# Algorithms: calculation of the maximums of a function subject to a restriction

The first figure below shows the graphs of a function $$f (x)$$ plotted for different values ​​of a parameter $$lambda$$that is to say $$f (x) = f (x, lambda = lambda_i); i = 1,2,3, ..; lambda$$ It is maximum for the upper curve and decreases down. The second figure shows the values ​​of $$lambda$$ That corresponds to the extremes.

Each curve has a maximum and a minimum. The dotted curve corresponds to the case that has no maximum or minimum, that is, the value of $$lambda$$ corresponding to the dotted curve is the threshold for the existence of any end.

Note that Figure-1 is obtained from particle dynamics where we have an expression for $$f (x)$$ and we can obtain figure 2 by calculating the extreme values. However, in hydrodynamics we can only obtain Figure 2 that exactly matches that of particle dynamics. In this sense, Figure 2 is the same for particle dynamics and hydrodynamics.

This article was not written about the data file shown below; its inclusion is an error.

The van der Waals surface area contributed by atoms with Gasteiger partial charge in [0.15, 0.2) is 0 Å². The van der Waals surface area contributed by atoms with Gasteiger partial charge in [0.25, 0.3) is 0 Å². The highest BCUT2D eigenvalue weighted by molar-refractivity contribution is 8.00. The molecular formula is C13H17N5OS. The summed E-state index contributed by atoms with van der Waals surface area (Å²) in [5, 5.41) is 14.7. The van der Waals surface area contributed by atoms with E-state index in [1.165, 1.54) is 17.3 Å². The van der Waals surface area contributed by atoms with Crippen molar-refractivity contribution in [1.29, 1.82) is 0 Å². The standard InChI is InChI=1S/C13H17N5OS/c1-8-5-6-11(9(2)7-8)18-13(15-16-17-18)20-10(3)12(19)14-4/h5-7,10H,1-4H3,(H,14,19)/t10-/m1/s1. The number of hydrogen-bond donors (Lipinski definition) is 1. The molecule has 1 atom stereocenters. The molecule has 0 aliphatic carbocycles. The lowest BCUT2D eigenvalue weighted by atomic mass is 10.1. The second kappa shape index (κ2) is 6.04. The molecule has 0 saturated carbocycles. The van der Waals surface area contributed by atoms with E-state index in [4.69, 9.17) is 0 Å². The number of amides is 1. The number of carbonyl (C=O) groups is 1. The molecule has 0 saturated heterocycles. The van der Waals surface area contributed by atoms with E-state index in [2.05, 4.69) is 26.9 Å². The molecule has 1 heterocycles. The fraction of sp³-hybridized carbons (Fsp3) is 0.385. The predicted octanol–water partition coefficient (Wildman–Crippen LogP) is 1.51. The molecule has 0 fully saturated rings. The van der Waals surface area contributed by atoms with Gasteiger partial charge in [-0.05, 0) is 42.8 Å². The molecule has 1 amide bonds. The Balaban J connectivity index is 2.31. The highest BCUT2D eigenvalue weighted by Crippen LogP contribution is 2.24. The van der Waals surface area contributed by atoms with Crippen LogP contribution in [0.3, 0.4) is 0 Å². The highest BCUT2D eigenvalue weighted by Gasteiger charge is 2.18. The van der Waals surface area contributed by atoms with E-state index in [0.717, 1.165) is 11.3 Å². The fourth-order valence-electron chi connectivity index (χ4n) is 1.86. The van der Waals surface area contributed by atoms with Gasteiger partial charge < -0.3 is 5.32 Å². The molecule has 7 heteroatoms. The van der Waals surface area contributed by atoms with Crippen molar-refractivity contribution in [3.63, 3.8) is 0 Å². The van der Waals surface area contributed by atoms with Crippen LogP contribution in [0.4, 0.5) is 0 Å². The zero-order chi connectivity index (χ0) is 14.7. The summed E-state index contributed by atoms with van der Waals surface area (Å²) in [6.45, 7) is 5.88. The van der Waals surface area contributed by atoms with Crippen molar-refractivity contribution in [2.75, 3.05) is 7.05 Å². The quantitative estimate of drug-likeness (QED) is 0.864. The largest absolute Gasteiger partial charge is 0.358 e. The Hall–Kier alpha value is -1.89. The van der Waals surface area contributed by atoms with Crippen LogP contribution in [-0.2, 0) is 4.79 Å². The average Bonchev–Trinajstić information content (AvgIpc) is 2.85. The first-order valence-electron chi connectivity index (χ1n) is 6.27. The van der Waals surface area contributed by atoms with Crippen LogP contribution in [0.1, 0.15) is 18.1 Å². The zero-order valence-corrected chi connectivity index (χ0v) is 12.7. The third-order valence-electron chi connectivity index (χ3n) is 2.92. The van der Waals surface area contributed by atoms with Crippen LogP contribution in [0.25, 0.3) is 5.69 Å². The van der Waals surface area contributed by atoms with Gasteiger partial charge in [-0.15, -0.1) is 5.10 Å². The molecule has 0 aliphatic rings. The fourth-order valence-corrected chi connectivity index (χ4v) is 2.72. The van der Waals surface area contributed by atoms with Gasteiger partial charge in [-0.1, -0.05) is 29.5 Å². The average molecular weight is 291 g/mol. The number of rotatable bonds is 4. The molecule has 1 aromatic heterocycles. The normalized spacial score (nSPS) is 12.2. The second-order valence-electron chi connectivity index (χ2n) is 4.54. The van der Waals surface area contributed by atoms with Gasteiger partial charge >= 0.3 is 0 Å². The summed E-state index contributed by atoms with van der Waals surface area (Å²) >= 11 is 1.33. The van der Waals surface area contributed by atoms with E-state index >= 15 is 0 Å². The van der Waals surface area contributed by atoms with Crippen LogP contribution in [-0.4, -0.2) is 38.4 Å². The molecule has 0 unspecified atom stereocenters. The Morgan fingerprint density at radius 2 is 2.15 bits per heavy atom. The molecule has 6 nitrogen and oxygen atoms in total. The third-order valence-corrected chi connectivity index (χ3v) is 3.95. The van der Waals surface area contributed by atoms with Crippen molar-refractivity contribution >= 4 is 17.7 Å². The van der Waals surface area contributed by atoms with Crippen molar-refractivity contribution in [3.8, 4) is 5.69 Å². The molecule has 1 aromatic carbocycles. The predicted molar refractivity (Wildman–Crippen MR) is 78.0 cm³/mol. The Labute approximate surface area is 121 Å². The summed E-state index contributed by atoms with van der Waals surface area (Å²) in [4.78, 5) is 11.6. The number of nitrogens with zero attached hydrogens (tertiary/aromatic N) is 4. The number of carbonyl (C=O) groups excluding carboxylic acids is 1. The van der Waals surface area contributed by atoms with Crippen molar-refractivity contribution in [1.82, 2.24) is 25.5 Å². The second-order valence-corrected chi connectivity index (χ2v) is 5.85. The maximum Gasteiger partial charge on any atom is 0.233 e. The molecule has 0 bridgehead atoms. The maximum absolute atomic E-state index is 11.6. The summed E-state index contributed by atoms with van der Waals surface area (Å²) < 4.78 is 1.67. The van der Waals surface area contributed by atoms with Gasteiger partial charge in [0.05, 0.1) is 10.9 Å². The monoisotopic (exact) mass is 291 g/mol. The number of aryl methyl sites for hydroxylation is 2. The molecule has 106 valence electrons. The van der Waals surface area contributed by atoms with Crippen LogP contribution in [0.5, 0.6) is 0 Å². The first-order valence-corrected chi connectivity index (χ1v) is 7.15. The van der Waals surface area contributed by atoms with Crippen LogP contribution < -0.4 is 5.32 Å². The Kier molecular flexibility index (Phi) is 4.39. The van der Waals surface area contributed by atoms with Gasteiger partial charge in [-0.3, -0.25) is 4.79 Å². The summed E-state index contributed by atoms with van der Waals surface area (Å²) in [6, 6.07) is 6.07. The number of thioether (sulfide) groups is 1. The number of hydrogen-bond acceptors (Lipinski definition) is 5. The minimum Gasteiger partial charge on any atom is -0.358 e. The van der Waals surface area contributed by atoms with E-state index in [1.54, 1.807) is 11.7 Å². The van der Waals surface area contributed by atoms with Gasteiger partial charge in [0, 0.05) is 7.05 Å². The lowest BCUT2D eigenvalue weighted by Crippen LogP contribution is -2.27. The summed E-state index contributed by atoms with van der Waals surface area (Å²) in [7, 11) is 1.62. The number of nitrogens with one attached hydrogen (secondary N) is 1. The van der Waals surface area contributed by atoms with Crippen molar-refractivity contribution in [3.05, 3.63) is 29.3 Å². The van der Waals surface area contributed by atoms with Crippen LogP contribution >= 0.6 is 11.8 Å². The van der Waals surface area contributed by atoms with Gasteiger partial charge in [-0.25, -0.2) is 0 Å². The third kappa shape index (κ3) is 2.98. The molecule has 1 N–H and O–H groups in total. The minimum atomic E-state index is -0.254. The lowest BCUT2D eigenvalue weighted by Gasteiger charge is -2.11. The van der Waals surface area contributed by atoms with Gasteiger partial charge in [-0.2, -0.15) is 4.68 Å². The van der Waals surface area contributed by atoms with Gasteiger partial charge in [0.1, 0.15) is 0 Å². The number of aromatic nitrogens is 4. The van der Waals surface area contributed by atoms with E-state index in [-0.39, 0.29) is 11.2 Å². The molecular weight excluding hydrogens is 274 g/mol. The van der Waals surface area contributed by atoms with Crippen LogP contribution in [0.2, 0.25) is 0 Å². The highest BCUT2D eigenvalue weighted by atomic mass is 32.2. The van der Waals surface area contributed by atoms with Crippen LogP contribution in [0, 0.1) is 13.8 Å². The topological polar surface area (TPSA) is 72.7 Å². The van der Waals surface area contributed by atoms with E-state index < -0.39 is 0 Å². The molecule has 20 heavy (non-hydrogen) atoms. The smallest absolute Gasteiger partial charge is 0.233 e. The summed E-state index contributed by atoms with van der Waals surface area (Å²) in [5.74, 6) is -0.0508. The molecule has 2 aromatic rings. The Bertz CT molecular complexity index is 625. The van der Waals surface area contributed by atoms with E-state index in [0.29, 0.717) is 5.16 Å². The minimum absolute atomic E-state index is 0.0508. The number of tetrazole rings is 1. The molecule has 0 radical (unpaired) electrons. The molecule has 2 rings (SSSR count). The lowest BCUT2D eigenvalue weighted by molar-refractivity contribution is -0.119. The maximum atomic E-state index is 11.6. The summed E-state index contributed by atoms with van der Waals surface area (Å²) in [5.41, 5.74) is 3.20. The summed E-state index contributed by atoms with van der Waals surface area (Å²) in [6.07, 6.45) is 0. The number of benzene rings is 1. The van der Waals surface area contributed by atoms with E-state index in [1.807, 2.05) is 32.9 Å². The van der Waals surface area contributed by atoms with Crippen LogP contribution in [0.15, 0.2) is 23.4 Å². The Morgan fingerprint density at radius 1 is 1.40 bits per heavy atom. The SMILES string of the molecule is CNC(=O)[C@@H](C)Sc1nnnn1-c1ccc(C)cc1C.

The following are my goals:

• To find the threshold value of $$lambda$$ (corresponding to the black dotted curve): This had already been calculated by finding the minimums of the $$lambda-x$$ curve.
• To find the value of $$lambda$$ for which $$f (x) = 1$$ (corresponding to the black solid curve): Since all the points in the $$lambda-x$$ the curve corresponds to the end, I have no idea how to use the constraint $$f (x) = 1$$ as the expression for $$f (x)$$ not available.

• In Figure 1, all curves are saturated in $$f (x) = 1$$ at large values ​​of
$$x$$. Then the restriction $$f (x) = 1$$ it is satisfied for the black (solid) curve as seen in the figure in $$x = 2.91$$ and also for all curves in general $$x$$. So I think the asymptotic behavior of $$f (x)$$ could be related to the values ​​of $$lambda$$.
• In figure 2, initially $$lambda$$ abruptly decreases with $$x$$ and after the minimums, $$lambda$$ Varies according $$lambda = sqrt x$$.